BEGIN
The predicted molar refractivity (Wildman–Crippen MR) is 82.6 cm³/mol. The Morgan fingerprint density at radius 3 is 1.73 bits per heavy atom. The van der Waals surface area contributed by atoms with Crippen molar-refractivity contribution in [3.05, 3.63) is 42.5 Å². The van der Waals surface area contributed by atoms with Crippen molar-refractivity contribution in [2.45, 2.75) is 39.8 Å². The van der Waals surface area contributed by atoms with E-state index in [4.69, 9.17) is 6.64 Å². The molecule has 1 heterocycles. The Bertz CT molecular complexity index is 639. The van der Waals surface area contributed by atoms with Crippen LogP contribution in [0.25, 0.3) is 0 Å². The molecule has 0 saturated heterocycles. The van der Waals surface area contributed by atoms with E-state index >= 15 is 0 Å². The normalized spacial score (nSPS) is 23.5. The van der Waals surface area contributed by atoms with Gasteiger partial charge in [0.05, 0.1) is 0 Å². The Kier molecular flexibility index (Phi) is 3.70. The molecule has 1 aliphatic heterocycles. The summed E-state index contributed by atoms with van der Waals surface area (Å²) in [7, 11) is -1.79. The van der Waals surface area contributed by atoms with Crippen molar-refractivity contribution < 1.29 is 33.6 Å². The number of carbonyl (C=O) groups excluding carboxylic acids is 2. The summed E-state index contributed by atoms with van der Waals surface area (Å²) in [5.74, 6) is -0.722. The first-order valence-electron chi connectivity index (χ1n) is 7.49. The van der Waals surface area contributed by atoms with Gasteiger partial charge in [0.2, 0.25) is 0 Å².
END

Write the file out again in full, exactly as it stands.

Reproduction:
The predicted molar refractivity (Wildman–Crippen MR) is 82.6 cm³/mol. The Morgan fingerprint density at radius 3 is 1.73 bits per heavy atom. The van der Waals surface area contributed by atoms with Crippen molar-refractivity contribution in [3.05, 3.63) is 42.5 Å². The van der Waals surface area contributed by atoms with Crippen molar-refractivity contribution in [2.45, 2.75) is 39.8 Å². The van der Waals surface area contributed by atoms with E-state index in [4.69, 9.17) is 6.64 Å². The molecule has 1 heterocycles. The Bertz CT molecular complexity index is 639. The van der Waals surface area contributed by atoms with Crippen LogP contribution in [0.25, 0.3) is 0 Å². The molecule has 0 saturated heterocycles. The van der Waals surface area contributed by atoms with E-state index >= 15 is 0 Å². The normalized spacial score (nSPS) is 23.5. The van der Waals surface area contributed by atoms with Gasteiger partial charge in [0.05, 0.1) is 0 Å². The Kier molecular flexibility index (Phi) is 3.70. The molecule has 1 aliphatic heterocycles. The summed E-state index contributed by atoms with van der Waals surface area (Å²) in [7, 11) is -1.79. The van der Waals surface area contributed by atoms with Crippen molar-refractivity contribution < 1.29 is 33.6 Å². The number of carbonyl (C=O) groups excluding carboxylic acids is 2. The summed E-state index contributed by atoms with van der Waals surface area (Å²) in [5.74, 6) is -0.722. The first-order valence-electron chi connectivity index (χ1n) is 7.49. The van der Waals surface area contributed by atoms with Gasteiger partial charge in [0.2, 0.25) is 0 Å².